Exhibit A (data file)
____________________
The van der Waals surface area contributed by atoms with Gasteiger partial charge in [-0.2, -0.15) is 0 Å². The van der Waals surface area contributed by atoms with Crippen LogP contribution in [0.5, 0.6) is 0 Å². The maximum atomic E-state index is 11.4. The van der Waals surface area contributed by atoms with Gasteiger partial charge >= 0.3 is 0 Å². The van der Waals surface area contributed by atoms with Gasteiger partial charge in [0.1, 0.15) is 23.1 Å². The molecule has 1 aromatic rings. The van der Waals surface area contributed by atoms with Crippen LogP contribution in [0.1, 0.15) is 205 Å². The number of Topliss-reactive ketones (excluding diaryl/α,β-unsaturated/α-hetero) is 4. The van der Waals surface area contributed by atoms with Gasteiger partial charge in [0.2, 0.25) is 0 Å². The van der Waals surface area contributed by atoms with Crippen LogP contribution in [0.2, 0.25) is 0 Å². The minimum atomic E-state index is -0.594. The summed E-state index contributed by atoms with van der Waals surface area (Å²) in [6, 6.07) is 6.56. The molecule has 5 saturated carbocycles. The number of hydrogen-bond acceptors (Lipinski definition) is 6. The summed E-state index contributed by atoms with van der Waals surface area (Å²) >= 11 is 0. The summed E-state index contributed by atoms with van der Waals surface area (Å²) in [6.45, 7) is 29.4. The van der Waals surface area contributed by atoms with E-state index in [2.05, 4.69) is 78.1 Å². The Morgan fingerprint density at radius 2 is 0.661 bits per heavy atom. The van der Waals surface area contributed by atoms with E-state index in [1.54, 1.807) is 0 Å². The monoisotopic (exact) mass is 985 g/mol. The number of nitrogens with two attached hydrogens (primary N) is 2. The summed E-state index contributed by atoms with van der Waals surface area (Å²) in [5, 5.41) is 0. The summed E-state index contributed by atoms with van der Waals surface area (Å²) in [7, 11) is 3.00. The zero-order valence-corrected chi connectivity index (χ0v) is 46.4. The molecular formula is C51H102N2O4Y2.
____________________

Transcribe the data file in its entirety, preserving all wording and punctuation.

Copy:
The van der Waals surface area contributed by atoms with Gasteiger partial charge in [-0.2, -0.15) is 0 Å². The van der Waals surface area contributed by atoms with Crippen LogP contribution in [0.5, 0.6) is 0 Å². The maximum atomic E-state index is 11.4. The van der Waals surface area contributed by atoms with Gasteiger partial charge >= 0.3 is 0 Å². The van der Waals surface area contributed by atoms with Gasteiger partial charge in [0.1, 0.15) is 23.1 Å². The molecule has 1 aromatic rings. The van der Waals surface area contributed by atoms with Crippen LogP contribution in [0.1, 0.15) is 205 Å². The number of Topliss-reactive ketones (excluding diaryl/α,β-unsaturated/α-hetero) is 4. The van der Waals surface area contributed by atoms with Gasteiger partial charge in [0.2, 0.25) is 0 Å². The van der Waals surface area contributed by atoms with Crippen LogP contribution in [0.2, 0.25) is 0 Å². The minimum atomic E-state index is -0.594. The summed E-state index contributed by atoms with van der Waals surface area (Å²) in [6, 6.07) is 6.56. The molecule has 5 saturated carbocycles. The number of hydrogen-bond acceptors (Lipinski definition) is 6. The summed E-state index contributed by atoms with van der Waals surface area (Å²) >= 11 is 0. The summed E-state index contributed by atoms with van der Waals surface area (Å²) in [6.45, 7) is 29.4. The van der Waals surface area contributed by atoms with E-state index in [2.05, 4.69) is 78.1 Å². The Morgan fingerprint density at radius 2 is 0.661 bits per heavy atom. The van der Waals surface area contributed by atoms with E-state index in [1.54, 1.807) is 0 Å². The monoisotopic (exact) mass is 985 g/mol. The number of nitrogens with two attached hydrogens (primary N) is 2. The summed E-state index contributed by atoms with van der Waals surface area (Å²) in [5, 5.41) is 0. The summed E-state index contributed by atoms with van der Waals surface area (Å²) in [7, 11) is 3.00. The zero-order valence-corrected chi connectivity index (χ0v) is 46.4. The molecular formula is C51H102N2O4Y2.